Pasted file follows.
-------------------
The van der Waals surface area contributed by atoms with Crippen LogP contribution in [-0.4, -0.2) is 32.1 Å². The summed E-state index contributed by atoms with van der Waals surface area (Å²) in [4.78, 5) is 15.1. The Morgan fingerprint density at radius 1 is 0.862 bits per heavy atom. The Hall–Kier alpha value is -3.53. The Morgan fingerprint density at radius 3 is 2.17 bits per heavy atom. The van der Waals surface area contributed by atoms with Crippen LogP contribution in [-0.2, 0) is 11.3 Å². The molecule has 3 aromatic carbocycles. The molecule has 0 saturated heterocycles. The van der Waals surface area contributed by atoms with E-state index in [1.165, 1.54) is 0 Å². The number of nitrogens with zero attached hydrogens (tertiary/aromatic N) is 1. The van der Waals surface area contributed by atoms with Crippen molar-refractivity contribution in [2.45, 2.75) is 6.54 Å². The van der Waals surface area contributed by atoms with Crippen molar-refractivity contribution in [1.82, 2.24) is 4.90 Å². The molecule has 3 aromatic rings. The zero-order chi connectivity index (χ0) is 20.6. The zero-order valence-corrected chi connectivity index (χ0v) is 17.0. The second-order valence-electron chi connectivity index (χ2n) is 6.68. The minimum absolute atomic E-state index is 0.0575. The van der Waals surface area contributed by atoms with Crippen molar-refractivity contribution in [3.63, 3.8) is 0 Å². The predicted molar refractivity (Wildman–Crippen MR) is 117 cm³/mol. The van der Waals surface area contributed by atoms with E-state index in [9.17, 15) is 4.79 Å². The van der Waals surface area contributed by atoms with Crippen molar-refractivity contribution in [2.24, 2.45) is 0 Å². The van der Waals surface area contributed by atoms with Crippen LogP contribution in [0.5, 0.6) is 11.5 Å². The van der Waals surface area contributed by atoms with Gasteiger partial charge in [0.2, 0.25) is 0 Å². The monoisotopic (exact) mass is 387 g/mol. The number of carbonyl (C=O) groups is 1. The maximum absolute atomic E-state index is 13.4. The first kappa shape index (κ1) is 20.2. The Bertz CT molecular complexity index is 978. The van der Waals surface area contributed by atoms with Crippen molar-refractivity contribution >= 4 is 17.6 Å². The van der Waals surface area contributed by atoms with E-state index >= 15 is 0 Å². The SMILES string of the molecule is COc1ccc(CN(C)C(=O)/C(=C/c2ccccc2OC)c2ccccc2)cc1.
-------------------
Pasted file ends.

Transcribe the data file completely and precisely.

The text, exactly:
The van der Waals surface area contributed by atoms with Crippen LogP contribution in [-0.4, -0.2) is 32.1 Å². The summed E-state index contributed by atoms with van der Waals surface area (Å²) in [4.78, 5) is 15.1. The Morgan fingerprint density at radius 1 is 0.862 bits per heavy atom. The Hall–Kier alpha value is -3.53. The Morgan fingerprint density at radius 3 is 2.17 bits per heavy atom. The van der Waals surface area contributed by atoms with Crippen LogP contribution in [-0.2, 0) is 11.3 Å². The molecule has 3 aromatic carbocycles. The molecule has 0 saturated heterocycles. The van der Waals surface area contributed by atoms with E-state index in [1.165, 1.54) is 0 Å². The number of nitrogens with zero attached hydrogens (tertiary/aromatic N) is 1. The van der Waals surface area contributed by atoms with Crippen molar-refractivity contribution in [2.45, 2.75) is 6.54 Å². The van der Waals surface area contributed by atoms with Crippen molar-refractivity contribution in [1.82, 2.24) is 4.90 Å². The molecule has 3 aromatic rings. The zero-order chi connectivity index (χ0) is 20.6. The zero-order valence-corrected chi connectivity index (χ0v) is 17.0. The second-order valence-electron chi connectivity index (χ2n) is 6.68. The minimum absolute atomic E-state index is 0.0575. The van der Waals surface area contributed by atoms with Crippen molar-refractivity contribution in [3.63, 3.8) is 0 Å². The predicted molar refractivity (Wildman–Crippen MR) is 117 cm³/mol. The van der Waals surface area contributed by atoms with E-state index in [9.17, 15) is 4.79 Å². The van der Waals surface area contributed by atoms with Crippen molar-refractivity contribution in [2.24, 2.45) is 0 Å². The van der Waals surface area contributed by atoms with Crippen LogP contribution in [0.5, 0.6) is 11.5 Å². The van der Waals surface area contributed by atoms with Gasteiger partial charge in [0.2, 0.25) is 0 Å². The monoisotopic (exact) mass is 387 g/mol. The number of carbonyl (C=O) groups is 1. The maximum absolute atomic E-state index is 13.4. The first kappa shape index (κ1) is 20.2. The Bertz CT molecular complexity index is 978. The van der Waals surface area contributed by atoms with Crippen molar-refractivity contribution >= 4 is 17.6 Å². The van der Waals surface area contributed by atoms with E-state index >= 15 is 0 Å². The SMILES string of the molecule is COc1ccc(CN(C)C(=O)/C(=C/c2ccccc2OC)c2ccccc2)cc1.